If you want to get a quick feel for the strength of the Central Los Angeles Industrial submarket, then glance at the below chart. It shows the 3 key metrics over the past decade.
The vital property statistic that I focus on the most is our low vacancy rate at just under 4%. The Southern California industrial real estate market has generally had the lowest vacancy rate in the United States over the past decade. Why? Because demand from tenants and buyers is very strong and we are an infill market given we have run out of vacant land to construct new buildings.
Here are the definitions of the other two metrics in the chart. For a complete list of commercial real estate terms defined please see our Glossary.
Net Absorption: The square feet leased in a specific geographic area over a fixed period-of-time after deducting space vacated in the same area during the same period.
Net Deliveries: The square feet of new construction delivered to the market minus any buildings that were demolished.
■ Great Creative Studio/Warehouse Space ■ Classic Brick Building, Constructed 1968 ■ Fenced Parking ■ 1st Floor: Previously an Art Gallery, Air Conditioned ■ 2nd Floor: Beautiful Wood Floors & Bow-Truss Roof ■ Only one block from 10 Freeway Onramp ■ Fashion District Near South Park, Historic Core, & Arts District
3-5 year lease term. $1.50/SF/mo. Marketing brochure package. The larger property can be made for sale for a buyer.
A 51,000 square foot building with extensive food production improvements is available for lease at $1.45 per square foot triple net in the the southern section of the City of Los Angeles near the 405 and 110 freeways.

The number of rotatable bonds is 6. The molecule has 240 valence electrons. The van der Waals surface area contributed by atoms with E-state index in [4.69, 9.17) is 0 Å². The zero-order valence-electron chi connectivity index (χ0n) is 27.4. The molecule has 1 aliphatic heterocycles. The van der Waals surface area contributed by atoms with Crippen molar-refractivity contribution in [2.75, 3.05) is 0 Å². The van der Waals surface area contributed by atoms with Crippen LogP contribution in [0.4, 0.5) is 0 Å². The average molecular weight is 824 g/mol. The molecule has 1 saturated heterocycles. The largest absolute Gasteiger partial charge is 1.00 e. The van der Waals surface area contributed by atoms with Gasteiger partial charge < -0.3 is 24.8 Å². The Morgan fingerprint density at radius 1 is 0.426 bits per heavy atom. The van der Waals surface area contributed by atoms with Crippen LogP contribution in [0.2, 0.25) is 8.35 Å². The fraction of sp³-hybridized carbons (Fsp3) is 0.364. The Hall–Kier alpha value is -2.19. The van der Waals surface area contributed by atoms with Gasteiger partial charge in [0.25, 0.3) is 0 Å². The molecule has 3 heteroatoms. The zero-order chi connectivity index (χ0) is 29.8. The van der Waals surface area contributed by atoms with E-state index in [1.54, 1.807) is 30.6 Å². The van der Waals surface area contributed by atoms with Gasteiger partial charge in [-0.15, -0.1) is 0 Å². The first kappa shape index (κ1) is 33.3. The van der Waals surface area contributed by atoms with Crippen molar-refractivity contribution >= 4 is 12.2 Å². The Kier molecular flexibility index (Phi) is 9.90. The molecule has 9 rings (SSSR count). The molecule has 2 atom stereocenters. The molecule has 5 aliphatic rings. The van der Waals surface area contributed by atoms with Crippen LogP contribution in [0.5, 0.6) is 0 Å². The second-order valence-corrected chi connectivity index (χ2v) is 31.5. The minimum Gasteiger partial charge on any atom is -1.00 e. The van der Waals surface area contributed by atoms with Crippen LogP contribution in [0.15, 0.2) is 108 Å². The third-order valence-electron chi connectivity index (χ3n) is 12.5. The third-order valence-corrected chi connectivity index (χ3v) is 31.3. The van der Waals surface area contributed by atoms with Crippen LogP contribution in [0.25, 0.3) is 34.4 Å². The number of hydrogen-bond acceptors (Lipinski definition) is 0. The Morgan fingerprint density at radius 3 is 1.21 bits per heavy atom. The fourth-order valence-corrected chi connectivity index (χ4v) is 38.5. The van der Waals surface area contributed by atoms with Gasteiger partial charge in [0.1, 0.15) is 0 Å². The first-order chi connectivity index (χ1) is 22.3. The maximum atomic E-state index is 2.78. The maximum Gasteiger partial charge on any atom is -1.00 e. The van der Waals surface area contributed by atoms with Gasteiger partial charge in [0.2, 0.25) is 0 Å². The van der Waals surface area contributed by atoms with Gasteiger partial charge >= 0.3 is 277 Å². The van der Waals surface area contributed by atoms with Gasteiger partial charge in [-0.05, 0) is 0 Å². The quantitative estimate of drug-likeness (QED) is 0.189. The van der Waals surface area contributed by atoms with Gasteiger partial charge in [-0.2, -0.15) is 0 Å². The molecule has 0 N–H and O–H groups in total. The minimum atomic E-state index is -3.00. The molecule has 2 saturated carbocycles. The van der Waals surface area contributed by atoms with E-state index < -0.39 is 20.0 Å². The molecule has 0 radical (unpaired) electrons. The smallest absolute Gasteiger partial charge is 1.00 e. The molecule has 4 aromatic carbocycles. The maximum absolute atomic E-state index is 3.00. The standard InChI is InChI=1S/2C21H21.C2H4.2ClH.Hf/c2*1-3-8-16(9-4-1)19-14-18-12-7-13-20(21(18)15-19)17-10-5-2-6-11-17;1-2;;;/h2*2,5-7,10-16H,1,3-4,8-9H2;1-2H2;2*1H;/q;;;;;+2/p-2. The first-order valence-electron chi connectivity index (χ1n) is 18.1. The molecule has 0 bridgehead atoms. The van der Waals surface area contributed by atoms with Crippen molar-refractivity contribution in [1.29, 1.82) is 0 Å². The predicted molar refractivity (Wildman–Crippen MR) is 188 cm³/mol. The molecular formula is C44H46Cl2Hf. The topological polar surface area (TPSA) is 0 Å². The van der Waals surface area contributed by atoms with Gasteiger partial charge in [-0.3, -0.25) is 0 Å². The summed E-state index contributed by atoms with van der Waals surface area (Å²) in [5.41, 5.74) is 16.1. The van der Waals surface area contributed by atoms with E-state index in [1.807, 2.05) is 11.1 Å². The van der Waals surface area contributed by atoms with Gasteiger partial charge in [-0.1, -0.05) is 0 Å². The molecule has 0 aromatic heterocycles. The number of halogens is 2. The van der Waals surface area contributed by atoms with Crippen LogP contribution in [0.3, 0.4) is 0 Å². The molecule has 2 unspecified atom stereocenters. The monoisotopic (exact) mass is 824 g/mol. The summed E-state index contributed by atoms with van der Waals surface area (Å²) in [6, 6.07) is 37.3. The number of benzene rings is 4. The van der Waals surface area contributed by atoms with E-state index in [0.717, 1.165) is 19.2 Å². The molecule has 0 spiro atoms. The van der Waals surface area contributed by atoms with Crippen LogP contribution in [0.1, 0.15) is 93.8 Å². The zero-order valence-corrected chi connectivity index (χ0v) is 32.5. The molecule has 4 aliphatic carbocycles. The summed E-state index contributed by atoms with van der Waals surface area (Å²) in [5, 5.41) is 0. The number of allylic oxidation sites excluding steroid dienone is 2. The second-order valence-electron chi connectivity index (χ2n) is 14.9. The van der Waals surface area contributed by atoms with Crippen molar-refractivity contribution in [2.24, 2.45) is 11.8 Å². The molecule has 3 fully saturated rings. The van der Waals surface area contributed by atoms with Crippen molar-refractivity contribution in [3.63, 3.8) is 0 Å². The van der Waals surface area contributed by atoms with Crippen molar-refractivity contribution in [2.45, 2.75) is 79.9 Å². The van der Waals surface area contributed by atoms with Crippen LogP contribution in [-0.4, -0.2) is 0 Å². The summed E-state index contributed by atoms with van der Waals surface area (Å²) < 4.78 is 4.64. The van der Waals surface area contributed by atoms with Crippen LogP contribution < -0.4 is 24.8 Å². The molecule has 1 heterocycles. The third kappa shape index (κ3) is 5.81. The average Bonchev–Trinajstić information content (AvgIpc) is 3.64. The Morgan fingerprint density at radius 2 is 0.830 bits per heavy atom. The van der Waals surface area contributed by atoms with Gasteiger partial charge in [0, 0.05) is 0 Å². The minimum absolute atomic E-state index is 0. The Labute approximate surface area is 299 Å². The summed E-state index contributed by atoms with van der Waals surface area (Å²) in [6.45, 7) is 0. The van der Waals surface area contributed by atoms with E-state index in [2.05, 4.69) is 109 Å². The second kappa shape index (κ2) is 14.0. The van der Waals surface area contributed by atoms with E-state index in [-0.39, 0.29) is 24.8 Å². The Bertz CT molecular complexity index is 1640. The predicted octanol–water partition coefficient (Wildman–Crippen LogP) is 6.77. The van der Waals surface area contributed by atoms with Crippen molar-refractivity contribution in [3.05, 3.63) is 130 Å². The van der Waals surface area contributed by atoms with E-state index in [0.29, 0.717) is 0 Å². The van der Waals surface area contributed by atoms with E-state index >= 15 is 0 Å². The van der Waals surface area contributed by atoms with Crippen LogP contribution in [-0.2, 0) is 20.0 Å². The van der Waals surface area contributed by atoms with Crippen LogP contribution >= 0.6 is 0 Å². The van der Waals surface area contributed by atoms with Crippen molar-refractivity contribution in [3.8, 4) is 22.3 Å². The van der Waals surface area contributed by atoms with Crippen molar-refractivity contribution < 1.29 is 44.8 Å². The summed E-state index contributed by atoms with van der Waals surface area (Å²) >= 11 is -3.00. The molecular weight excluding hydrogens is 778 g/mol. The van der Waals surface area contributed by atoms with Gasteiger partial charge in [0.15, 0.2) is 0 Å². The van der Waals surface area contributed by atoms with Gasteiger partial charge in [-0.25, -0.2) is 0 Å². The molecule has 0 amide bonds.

The building shell is modern concrete tilt up and the food processing improvements were installed in recent years and include: refrigerated production meal prep room, cooler, floor drains, and freezer. The space was used for airline meal preparation. There are 80 parking spaces and 1,600 AMPS of power.
This is a great opportunity for an investor to purchase a multi-tenant industrial property, add some value by sprucing it up and leasing it out to multiple tenants. The asking price is very reasonable considering there are almost no properties that can compete with the many cool factors of these buildings and especially the large amount of parking estimated at 130 spaces.
An investor would be hard pressed to find a property with the large parking ratio offered here. This is very important if you intend to attract creative tenants from the DTLA Arts District.
The property suits a regular distribution warehouse use well given it has 9 truck high dock loading positions and that can be expanded by perhaps 5 more doors. The heavy power of 1,600 amps is attractive to a manufacturer or cannabis industry user.
Only 10 minutes south of Downtown Los Angeles Central Business District and 5 minutes east of the 110 Freeway. Easy access to the Ports of L.A. Near Alameda St. and the City of Vernon.
This new listing should prove interesting to all types of buyers including 1031 Tax Deferred Exchange buyers. Plus the Opportunity Zone location allows for Federal tax benefits by reducing or eliminating capital gains upon a sale in later years.
Los Angeles has an abundance of street art, especially DTLA and in the DTLA Arts District. I and many downtown dwellers view and define “street art” as artwork in a public space that has a generally pleasing design. Contrast that with typical street-gang graffiti, which was primarily composed of dreadfully designed words and dominated the public realm prior to 2000. Most denizens consider graffiti to be blight. Street art adds value to the public realm as well as property values, especially in areas such as the Arts District. Check out some great examples here: https://www.instagram.com/explore/tags/lastreetart/. A large portion of DTLA street art has been painted on industrial buildings.
Street art is not exclusive to gentrifying areas. See below in the heart of Skid Row with homeless encampments.